The comment cards suggest that this ancient approach was viewed favourably when compared with our apparently more controlled approach to displaying sex today. One comment simply reads ‘Good on the Romans!’ Another wondered: ‘…if we tolerated homosexuality back in the Greek times, why is it so frowned upon these days?’. One of the objects on display was a Greek vase which showed a scene of two men having sex. In the exhibition text we addressed the ancient Greek valorisation of relationships between older and younger men and highlighted the scholarly distinction made between ancient “pederasty” and the modern concept of “homosexuality”. This was meant to offer a challenge to the idea of an unrestricted sexual past, and show that historical cultures had their own socially-imposed structures and restrictions when it came to sex. However no visitor who commented on same-sex relationships engaged with this discussion. This underscores the question of the extent to which museum visitors may selectively engage with panel texts on the theoretical aspects of the history of sexuality – here the inconsistencies between modern and ancient sexual categories – to think through modern attitudes.
Finally, it is important to note that the comment facility itself appears to have acted as an important mechanism for the visitor to engage in critical reflection about sex. One visitor said: ‘I enjoyed the visitors’ comments as much as any other exhibit.’
Thought-provoking, interesting and wide-ranging. I enjoyed the visitors’ comments as much as any other exhibit. Very candid. About time. — Anonymous Visitor, Intimate worlds exhibition.
This exhibit’s participatory nature clearly created its own dialogue around the material: visitors debated topics amongst themselves, adding comments to each other’s cards, or answering new questions posed by other visitors. For example, one visitor asked: ‘Why do we always seem to concentrate on the sex and not the love?’ Another visitor left an answer on their card: ‘[Because] love is much harder to describe’. The comment wall appears to have provided its own very important stimulus for critical reflection.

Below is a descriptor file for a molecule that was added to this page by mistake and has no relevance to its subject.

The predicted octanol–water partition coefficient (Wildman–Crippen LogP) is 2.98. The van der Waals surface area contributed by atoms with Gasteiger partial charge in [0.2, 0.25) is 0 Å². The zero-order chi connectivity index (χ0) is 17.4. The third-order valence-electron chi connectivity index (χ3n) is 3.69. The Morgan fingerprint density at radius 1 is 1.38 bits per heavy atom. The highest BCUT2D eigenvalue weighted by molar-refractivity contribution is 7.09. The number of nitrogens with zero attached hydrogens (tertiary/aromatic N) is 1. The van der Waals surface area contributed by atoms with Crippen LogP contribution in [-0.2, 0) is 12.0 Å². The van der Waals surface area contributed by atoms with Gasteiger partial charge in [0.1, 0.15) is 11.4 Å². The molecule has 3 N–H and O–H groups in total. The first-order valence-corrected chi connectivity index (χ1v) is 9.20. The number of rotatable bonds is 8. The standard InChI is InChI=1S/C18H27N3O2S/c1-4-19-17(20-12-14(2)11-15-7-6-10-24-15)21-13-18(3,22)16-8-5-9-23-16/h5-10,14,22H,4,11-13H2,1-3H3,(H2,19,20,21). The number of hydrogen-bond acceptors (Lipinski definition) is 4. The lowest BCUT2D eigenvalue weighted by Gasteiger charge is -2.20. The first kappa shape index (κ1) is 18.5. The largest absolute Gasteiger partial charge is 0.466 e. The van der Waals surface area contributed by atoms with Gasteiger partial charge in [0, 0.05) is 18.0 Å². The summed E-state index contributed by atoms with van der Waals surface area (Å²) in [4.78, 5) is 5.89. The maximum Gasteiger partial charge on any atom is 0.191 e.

There is so much more to be said from the analysis of these cards than was possible here. They provide a snapshot of attitudes to sex and sexuality by visitors to a museum in the South West of England in 2014. Furthermore, they suggest that historical objects and their interpretation can provide a significant impetus for critical reflection on contemporary sexual concerns within a museum context. But they also signal the many factors which may be at play. These include: the impact of witnessing the open display of any sexually-themed material within a museum space; the opportunity for comparing and contrasting objects from different past cultures; visitors’ prior interests and knowledge about the history of sexuality; how far visitors engage with the history of collecting presented; the benefit of a questioning approach as a way of contextualising sexually-themed material; and the opportunity to debate the subject of sex in a public space.
This exhibition was just part of the extraordinary explosion of museum projects relating to sex, sexuality, gender, and identity in the UK and worldwide in the last few years. New approaches to the display of sex have been particularly informed by the work of activists and educationalists, especially in addressing the gap in telling LGBT+ histories in museums. This work is highlighting the role of museums in increasing awareness of diversity and in developing new societal understandings of sex and gender. Our work at Exeter, together with a number of UK initiatives, continues to explore the way in which the public history of sexuality can facilitate much needed public critical reflection on these topics and can contribute to greater sexual health and wellbeing within society today.
Jen Grove is an Engaged Research Fellow in the Centre for Medical History at the University of Exeter. She is currently employed on a Wellcome Trust-funded project ‘Rethinking Sexology: The Cross-Disciplinary Invention of Sexuality: Sexual Science Beyond the Medical, 1890-1940’. She has published several book chapters on the modern collection and reception of ancient sexually-related artefacts. She is the editor of a forthcoming book Sculpture, Sexuality and History: Encounters in Literature, Culture and the Arts from the Eighteenth Century to the Present (Palgrave, 2018, with Jana Funke). Since 2009, Jen has been part of Sex and History project, which collaborates with museums, schools, charities and young people throughout the UK, using artefacts to get people talking about sex and gender today. She tweets from @jenniferegrove